The Employee Free Choice Act, commonly referred to as the EFCA, in the labor-union legislation that would propose an easier system that will enable employees to join, assist, or form labor organizations. It is commonly referred to as the card check legislation, and there are pros and cons to this.
List Of Pros of Employee Free Choice
1. Employees Can Initiate Union Easily
One of the pros to this act is that if more than 50% of the employees sign a blank card from an existing labor union, it would allow that union to be representative of the employees, which can be used as collective-bargaining with management.
2. Less Risk of Being Fired
Another pro is that if an employer is bound to have unlawfully fired an employee who is pro union, the employer would be responsible for three times the back pay of those employees. This means that many employers are going to think twice about firing anyone and have a significant reason to do so.
3. Balance Between Employees and Workforce
Many people also view the balance of power between corporations and their employees as a pro. Many large corporations are viewed as focusing on the business instead of their employees and the presence of unions would put the power back into the employees.
4. Favorably Supported by Many
The Employee Free Choice Act has been passed favorably throughout the house, which shows that many people are interested in having this protection within the union aspect.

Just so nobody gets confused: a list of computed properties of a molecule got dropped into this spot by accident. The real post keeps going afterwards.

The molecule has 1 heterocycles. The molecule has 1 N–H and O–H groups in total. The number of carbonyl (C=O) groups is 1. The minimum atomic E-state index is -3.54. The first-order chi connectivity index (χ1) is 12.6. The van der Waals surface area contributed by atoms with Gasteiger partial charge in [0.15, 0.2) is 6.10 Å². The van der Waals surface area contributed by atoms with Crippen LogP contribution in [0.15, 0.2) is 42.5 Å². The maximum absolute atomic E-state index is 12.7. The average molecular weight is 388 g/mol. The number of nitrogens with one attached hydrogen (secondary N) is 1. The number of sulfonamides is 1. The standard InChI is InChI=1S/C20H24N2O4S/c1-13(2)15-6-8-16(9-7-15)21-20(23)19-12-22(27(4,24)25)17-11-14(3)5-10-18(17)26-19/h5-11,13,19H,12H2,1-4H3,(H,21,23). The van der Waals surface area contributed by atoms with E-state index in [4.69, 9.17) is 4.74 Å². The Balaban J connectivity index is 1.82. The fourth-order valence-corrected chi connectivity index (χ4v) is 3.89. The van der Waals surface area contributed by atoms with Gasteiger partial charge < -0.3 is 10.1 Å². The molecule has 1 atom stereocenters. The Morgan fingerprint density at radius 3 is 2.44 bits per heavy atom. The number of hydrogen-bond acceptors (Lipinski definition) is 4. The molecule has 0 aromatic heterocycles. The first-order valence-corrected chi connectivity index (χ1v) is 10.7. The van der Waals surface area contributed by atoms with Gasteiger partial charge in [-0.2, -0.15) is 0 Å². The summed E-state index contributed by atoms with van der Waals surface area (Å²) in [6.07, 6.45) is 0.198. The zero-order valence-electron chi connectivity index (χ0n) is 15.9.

List Of Cons of Employee Free Choice
1. Unions Have Control Over Elections
One of the cons, however of the card check provision is that employees rights are taken away because of the use of secret ballot elections in many instances. A person will not always be told as to what the union is representing or fighting for airing the election process, which means that a person is in the dark until the union chooses to disclose all of the materials.
2. To Much Chance of Lawsuit
Additionally, a con is that it would open up for too many lawsuits, many of which are likely going to be frivolous. A person could sue the union, the union could sue the government, a company, and much more. This means that a lot of issues could end up within the courtroom when they don’t belong there.
3. Depletes Competition in the Market
Yet another con of the act is that it depletes competitive means within the market. This could reduce the quality of service, the number of products, and even the efficiency of our top industries within the United States. There would be no motive for people to work harder or for companies to push themselves because the competitiveness and the ability to provide innovation would be lost. This means that the very building blocks of the US economy would be gone as a result of this act.
There are pros and cons, and because this is a government issue, it is also seen as a Republican versus Democratic choice.